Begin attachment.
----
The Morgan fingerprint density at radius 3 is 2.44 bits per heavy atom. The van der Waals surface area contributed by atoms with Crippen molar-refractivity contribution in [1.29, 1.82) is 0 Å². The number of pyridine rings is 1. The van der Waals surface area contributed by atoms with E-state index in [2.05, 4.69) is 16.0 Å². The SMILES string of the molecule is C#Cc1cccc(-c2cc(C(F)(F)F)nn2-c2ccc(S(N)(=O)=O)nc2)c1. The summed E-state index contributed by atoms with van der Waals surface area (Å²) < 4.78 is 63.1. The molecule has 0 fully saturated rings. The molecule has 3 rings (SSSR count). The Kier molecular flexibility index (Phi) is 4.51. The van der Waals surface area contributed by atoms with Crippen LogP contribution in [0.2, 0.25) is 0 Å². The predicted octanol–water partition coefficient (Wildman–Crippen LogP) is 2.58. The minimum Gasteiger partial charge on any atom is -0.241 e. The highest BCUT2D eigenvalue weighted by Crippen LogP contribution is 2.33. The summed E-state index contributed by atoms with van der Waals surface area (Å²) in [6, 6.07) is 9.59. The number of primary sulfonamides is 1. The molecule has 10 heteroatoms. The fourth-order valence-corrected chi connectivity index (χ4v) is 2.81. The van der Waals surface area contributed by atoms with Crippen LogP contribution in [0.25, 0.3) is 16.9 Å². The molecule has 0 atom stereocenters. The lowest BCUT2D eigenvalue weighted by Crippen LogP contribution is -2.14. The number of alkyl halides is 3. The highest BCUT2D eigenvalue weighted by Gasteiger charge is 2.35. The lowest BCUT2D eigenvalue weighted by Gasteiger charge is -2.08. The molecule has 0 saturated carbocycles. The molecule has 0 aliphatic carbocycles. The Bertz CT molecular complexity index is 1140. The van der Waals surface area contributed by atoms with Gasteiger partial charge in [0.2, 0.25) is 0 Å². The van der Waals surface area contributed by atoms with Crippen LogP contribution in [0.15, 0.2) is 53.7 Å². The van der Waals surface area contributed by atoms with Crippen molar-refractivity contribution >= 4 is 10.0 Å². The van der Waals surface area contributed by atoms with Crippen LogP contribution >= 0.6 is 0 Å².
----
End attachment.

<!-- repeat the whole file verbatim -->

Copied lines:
The Morgan fingerprint density at radius 3 is 2.44 bits per heavy atom. The van der Waals surface area contributed by atoms with Crippen molar-refractivity contribution in [1.29, 1.82) is 0 Å². The number of pyridine rings is 1. The van der Waals surface area contributed by atoms with E-state index in [2.05, 4.69) is 16.0 Å². The SMILES string of the molecule is C#Cc1cccc(-c2cc(C(F)(F)F)nn2-c2ccc(S(N)(=O)=O)nc2)c1. The summed E-state index contributed by atoms with van der Waals surface area (Å²) < 4.78 is 63.1. The molecule has 0 fully saturated rings. The molecule has 3 rings (SSSR count). The Kier molecular flexibility index (Phi) is 4.51. The van der Waals surface area contributed by atoms with Crippen LogP contribution in [0.2, 0.25) is 0 Å². The predicted octanol–water partition coefficient (Wildman–Crippen LogP) is 2.58. The minimum Gasteiger partial charge on any atom is -0.241 e. The highest BCUT2D eigenvalue weighted by Crippen LogP contribution is 2.33. The summed E-state index contributed by atoms with van der Waals surface area (Å²) in [6, 6.07) is 9.59. The number of primary sulfonamides is 1. The molecule has 10 heteroatoms. The fourth-order valence-corrected chi connectivity index (χ4v) is 2.81. The van der Waals surface area contributed by atoms with Crippen LogP contribution in [0.25, 0.3) is 16.9 Å². The molecule has 0 atom stereocenters. The lowest BCUT2D eigenvalue weighted by Crippen LogP contribution is -2.14. The number of alkyl halides is 3. The highest BCUT2D eigenvalue weighted by Gasteiger charge is 2.35. The lowest BCUT2D eigenvalue weighted by Gasteiger charge is -2.08. The molecule has 0 saturated carbocycles. The molecule has 0 aliphatic carbocycles. The Bertz CT molecular complexity index is 1140. The van der Waals surface area contributed by atoms with Gasteiger partial charge in [0.2, 0.25) is 0 Å². The van der Waals surface area contributed by atoms with Crippen LogP contribution in [0.15, 0.2) is 53.7 Å². The van der Waals surface area contributed by atoms with Crippen molar-refractivity contribution >= 4 is 10.0 Å². The van der Waals surface area contributed by atoms with Crippen LogP contribution >= 0.6 is 0 Å².